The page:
Published online 28 October 2008 | Nature | doi:10.1038/4551161a

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Older scientists publish more papers

Age is no barrier to productivity.

scientistThere may be snow on the roof, but he's cranking out the papers.Punchstock

If the mind is the first to go, it doesn't seem to show up in the bibliography. A new study suggests that older scientists publish more than their younger counterparts.

A research team from the University of Quebec in Montreal, Canada, looked at the publication record of nearly 14,000 professors and found that those in their 50s and 60s published almost twice as many papers each year as those in their early 30s.

What's more, the papers are just as highly cited, according to the work, which appears on the arXiv preprint server (Y. Gingras et al. http://arXiv.org/abs/0810.4292; 2008).

The survey, say its authors, is the strongest evidence yet that older scientists are at least as productive as their juniors, if not more productive. "We should not underestimate the older researcher," says team leader Yves Gingras, a historian of science.

Gingras became interested in the topic after reading that the average age for first grants from the US National Institutes of Health in Bethesda, Maryland, rose from 34 in 1970 to nearly 42 in 2004. His team looked at publication data for 13,680 scientists and scholars in Quebec between 2000 and 2007, noted each researcher's age, the number of papers published and the citation record according to the Thomson Reuters citation index.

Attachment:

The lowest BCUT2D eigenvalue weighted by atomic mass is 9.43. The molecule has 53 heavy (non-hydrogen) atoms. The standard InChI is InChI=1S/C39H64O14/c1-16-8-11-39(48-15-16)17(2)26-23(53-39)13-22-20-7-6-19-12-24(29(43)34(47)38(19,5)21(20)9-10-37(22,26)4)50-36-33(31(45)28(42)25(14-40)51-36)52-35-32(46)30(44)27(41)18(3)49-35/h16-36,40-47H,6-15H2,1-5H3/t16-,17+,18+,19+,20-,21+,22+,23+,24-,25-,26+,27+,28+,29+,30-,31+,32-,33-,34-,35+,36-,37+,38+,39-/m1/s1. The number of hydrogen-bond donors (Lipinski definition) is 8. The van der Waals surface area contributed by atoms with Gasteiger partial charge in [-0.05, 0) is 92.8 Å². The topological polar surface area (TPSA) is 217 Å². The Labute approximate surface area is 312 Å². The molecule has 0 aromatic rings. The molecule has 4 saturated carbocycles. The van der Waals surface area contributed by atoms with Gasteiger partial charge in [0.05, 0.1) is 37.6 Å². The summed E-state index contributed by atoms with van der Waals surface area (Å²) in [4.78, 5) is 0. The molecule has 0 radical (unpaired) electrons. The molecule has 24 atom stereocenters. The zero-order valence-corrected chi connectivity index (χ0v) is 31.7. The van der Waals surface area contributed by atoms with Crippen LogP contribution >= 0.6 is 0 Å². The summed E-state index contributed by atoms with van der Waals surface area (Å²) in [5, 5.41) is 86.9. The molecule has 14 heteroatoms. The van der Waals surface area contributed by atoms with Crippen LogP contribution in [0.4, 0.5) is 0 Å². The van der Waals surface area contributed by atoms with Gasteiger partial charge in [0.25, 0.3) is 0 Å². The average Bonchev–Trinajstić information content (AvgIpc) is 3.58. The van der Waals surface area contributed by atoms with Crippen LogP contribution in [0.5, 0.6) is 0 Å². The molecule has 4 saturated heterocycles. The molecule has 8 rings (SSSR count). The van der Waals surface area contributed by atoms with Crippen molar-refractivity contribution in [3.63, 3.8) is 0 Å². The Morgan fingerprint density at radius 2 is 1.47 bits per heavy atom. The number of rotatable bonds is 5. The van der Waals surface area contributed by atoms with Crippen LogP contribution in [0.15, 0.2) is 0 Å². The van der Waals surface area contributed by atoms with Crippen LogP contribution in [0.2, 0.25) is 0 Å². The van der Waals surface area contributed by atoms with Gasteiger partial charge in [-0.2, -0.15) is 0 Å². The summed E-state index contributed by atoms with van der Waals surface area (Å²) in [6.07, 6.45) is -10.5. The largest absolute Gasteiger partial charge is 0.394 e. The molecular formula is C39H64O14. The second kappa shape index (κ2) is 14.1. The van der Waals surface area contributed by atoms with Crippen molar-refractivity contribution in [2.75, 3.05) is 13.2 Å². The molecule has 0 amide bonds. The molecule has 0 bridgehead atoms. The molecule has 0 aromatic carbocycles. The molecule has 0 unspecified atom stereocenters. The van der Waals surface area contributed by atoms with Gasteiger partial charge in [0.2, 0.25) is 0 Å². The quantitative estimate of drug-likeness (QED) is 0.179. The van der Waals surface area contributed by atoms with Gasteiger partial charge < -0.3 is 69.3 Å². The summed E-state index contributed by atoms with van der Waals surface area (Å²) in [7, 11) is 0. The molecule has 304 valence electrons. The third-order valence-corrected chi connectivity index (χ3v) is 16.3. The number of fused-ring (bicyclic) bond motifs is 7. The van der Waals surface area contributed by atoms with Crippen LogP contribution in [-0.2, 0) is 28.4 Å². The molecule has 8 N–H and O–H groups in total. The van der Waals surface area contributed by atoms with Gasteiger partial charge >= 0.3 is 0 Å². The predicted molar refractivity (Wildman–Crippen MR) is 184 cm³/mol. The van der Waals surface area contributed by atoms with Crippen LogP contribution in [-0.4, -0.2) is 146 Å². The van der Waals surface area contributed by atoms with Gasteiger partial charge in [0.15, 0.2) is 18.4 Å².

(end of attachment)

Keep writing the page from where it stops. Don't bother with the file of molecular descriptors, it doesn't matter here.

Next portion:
“It’s better to keep researchers and let them work.”


The findings held across both the sciences and the humanities. Unsurprisingly, the team found that productivity increased sharply throughout the late 20s and early 30s. But it continued to rise at a slower rate for researchers in their 40s and 50s. Active professors in their 60s continued to produce about three papers per year. The average impact factor of each paper fell during the rise in productivity, but turned upward again for papers published by older authors. Citations, meanwhile, remained stable, suggesting that older researchers were both more prolific and more highly cited than their juniors.

The survey is one of the largest of its kind, says Wolfgang Glänzel, a director at the Policy Research Centre for R&D Indicators at the Dutch-speaking Catholic University in Leuven, Belgium. He would like to know how many of the papers published by older authors are review articles, and what effect students had on their older co-authors' output. Both could be important factors in the apparent high productivity of senior scientists, he says.

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"High impact is not the same as originality," adds Anthony van Raan, who studies science and technology policy at Leiden University in the Netherlands. Still, he says, the research makes a compelling case against mandatory retirement, which is commonplace throughout Europe. "It's better to keep [researchers] and let them work," he says. "They can be very productive." 

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